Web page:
Thursday is a very special day in the life of Adriano Aguzzi. Every Thursday morning at nine o’clock sharp, he and his team meet for the weekly progress report. Attendance is compulsory for all members of the group. On this bright morning, 24 postdocs, PhD students and co-workers sit at the tables in the meeting room of the University Hospital Zurich with their cups of coffee when Adriano Aguzzi enters. He grabs a coffee as well, rushes to his chair and welcomes his team with a few cheerful remarks. Then the highlight of the day begins: The presentations of new results and insights by the team’s scientists.
The highlights of the day
Today, it is Assunta Senatore’s and Silvia Sorce’s turn (photo on p. 8). They both are postdocs and involved in prion research. Assunta starts by presenting the design and the latest results of her experiments to detect the expression of a mutated prion protein which is linked to genetic prion diseases. She is also trying to develop a new tool that would help to detect and measure this protein. Searching for tools is very typical for research on prions, because suitable methodologies and clever technologies are a prerequisite to reach an understanding of the prion pathogenesis and to ultimately develop a therapy. Assunta’s results appear to be another promising step on the long journey to understanding prion pathology. Adriano Aguzzi reacts quite enthusiastically to her presentation, and a lively scientific discussion ensues among the team before Silvia Sorce begins the second presentation of this morning. She reports on the progress of her longitudinal study in which she is examining what happens in the brain of mice during the course of prion disease. “She has come up with a truly spectacular and unexpected finding”, Adriano Aguzzi reveals to us later when we meet him for the interview. There is another round of intensive scientific debate after Silvia’s presentation, until the meeting closes at eleven o’clock and everybody hurries back to the lab.
Working here opens doors
We take this opportunity to have a short talk with the two postdocs. Assunta Senatore is a biotechnologist, while Silvia Sorce holds a degree in Pharmaceutical Chemistry. They both originate from Italy, but had acquired their PhD in London and Geneva, respectively, before they applied for a postdoc position at Adriano Aguzzi’s lab. Why did they want to come here? Assunta has a simple and clear answer: “This is one of the best labs in the world. Here you may profit from conditions and possibilities you hardly find anywhere else. Having been here opens doors for you.” And Silvia adds: “The equipment and the technical support are excellent. There is a team of brilliant people on all levels. It is challenging to work here, but very inspiring.” Indeed, Adriano Aguzzi has been very successful in attracting promising young scientists as well as in raising funds, which has allowed him to equip his lab with state-of-the-art technologies. He has just installed a brand new device which can do complex screenings of thousands of different samples in a very short time. In addition, he has hired a PhD student who will calibrate and adjust the processes of this new machine. The fact that Adriano Aguzzi has received another ERC Advanced Grant has further heightened the reputation of his lab within the international science community. Asking the two postdocs Assunta and Silvia about their dreams, they both reply that they would like to pursue an academic career. Being successful postdocs in Adriano Aguzzi’s team ensures that they have a realistic perspective to make their dream come true.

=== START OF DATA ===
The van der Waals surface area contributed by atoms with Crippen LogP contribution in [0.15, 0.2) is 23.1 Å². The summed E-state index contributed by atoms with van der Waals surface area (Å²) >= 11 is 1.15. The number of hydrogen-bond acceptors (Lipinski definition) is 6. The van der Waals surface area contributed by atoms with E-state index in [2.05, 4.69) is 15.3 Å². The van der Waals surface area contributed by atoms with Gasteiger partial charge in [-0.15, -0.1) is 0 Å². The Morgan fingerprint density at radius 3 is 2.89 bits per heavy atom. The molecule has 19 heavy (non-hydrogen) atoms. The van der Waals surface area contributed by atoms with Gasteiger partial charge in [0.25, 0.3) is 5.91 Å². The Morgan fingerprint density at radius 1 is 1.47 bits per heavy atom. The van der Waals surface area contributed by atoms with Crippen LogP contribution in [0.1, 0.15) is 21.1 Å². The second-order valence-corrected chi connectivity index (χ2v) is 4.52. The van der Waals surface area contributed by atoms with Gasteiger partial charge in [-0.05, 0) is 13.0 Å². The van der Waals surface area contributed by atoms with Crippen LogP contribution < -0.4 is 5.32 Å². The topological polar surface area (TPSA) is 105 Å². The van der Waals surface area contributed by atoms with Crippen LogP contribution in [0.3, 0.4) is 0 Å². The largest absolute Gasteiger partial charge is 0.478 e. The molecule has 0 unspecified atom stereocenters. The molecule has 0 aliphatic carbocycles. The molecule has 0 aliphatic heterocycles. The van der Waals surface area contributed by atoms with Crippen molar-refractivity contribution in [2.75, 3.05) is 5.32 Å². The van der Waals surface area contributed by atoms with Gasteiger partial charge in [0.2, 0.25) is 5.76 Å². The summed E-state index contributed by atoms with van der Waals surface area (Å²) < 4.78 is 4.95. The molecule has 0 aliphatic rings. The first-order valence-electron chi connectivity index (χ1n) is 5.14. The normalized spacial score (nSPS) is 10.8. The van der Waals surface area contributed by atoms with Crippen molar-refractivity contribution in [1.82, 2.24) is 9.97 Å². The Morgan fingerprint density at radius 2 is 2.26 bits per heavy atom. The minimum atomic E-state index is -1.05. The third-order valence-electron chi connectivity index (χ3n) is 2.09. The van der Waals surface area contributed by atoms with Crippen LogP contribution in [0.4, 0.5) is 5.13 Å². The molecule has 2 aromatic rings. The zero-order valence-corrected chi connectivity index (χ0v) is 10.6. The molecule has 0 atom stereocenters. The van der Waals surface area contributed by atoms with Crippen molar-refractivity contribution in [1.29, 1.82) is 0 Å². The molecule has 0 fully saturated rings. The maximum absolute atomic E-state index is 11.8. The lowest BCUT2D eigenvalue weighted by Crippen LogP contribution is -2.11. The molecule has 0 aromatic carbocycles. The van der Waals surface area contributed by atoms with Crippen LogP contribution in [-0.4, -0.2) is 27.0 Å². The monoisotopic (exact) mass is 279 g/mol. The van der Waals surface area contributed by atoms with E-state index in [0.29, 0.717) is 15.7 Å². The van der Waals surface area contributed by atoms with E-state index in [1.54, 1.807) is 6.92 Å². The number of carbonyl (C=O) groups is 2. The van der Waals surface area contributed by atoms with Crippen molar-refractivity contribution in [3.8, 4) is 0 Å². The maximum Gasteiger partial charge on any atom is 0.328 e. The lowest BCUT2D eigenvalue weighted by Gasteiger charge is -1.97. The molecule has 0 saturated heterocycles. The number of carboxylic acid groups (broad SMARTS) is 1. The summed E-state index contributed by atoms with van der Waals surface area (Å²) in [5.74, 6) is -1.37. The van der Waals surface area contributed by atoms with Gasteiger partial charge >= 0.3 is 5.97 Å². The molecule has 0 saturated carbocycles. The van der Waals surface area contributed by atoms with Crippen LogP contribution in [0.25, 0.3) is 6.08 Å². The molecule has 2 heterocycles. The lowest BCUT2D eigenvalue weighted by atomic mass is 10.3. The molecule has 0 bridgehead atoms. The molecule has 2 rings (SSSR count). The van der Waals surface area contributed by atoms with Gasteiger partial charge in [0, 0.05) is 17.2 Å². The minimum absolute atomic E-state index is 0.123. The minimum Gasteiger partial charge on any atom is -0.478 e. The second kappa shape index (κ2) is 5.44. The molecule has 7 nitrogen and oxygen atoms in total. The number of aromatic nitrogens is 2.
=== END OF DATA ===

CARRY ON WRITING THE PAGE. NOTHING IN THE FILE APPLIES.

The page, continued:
Prions are proteins in the bodies of humans and animals. The normal prion protein is important for the maintenance of peripheral nerves, through mechanisms that are still largely unknown. Normally, the prion protein is harmless, but it has a terrible characteristic: It can change its shape and become dangerous. Misfolded prions move from cell to cell and infect other healthy prions causing them to change their shape as well. Finally, a stream of misfolded prions reaches the brain, where they aggregate in neurons and gradually destroy the tissue. Human beings can be infected by pathogenetic prions that enter the body from outside. This happened in the 80’s and 90’s when people ate beef from cattle infected with BSE (Mad Cow Disease). However, prions can also misfold spontaneously. Even after more than 20 years of research, prions have not revealed all their secrets. We still do not know, for instance, which molecules are instrumental to change the shape of prions, and in which way the infected prions damage the brain.
Interview with Adriano Aguzzi
Adriano Aguzzi is Professor of Neuropathology and has been the Director of the Institute of Neuropathology at the University of Zurich since 1998. He is one of the most distinguished specialists on prion pathology in Europe. For more than 20 years, he has engaged in the research of prions and prion diseases like Mad Cow Disease (BSE) and Creutzfeldt-Jakob disease, as well as other neurodegenerative diseases like Alzheimer’s and Parkinson’s disease, where prion-like phenomena play a crucial role. Adriano Aguzzi studied medicine at the Albert-Ludwig-University of Freiburg (Germany), with stints at the University of Basel and at Columbia University (USA). He trained at the University Hospital Zurich and at the Institute of Molecular Pathology in Vienna. In 1995, Adriano Aguzzi established the Swiss National Reference Centre for Prion Diseases. For his pioneering research on prions and prion pathogenesis he was awarded the EMBO Gold Medal (1998), the Robert Koch Prize (2003), the Antonio Feltrinelli Prize (2013), and together with Charles Weismann the Hartwig Piepenbrock - DZNE Prize (2013).
European Research Council (ERC) Grants
Adriano Aguzzi received several SNSF grants and participated in collaborative EU projects. Since his recruitment to the University of Zurich, he has acquired over 47 million CHF in competitive extramural funds. In May 2010, he was awarded an ERC Advanced Grant of 2.5 million Euros for his project “The prion protein in health and disease”. In spring 2015, he received a second ERC Advanced Grant of 2.5 million Euros for the project “Function and malfunction of the prion protein“.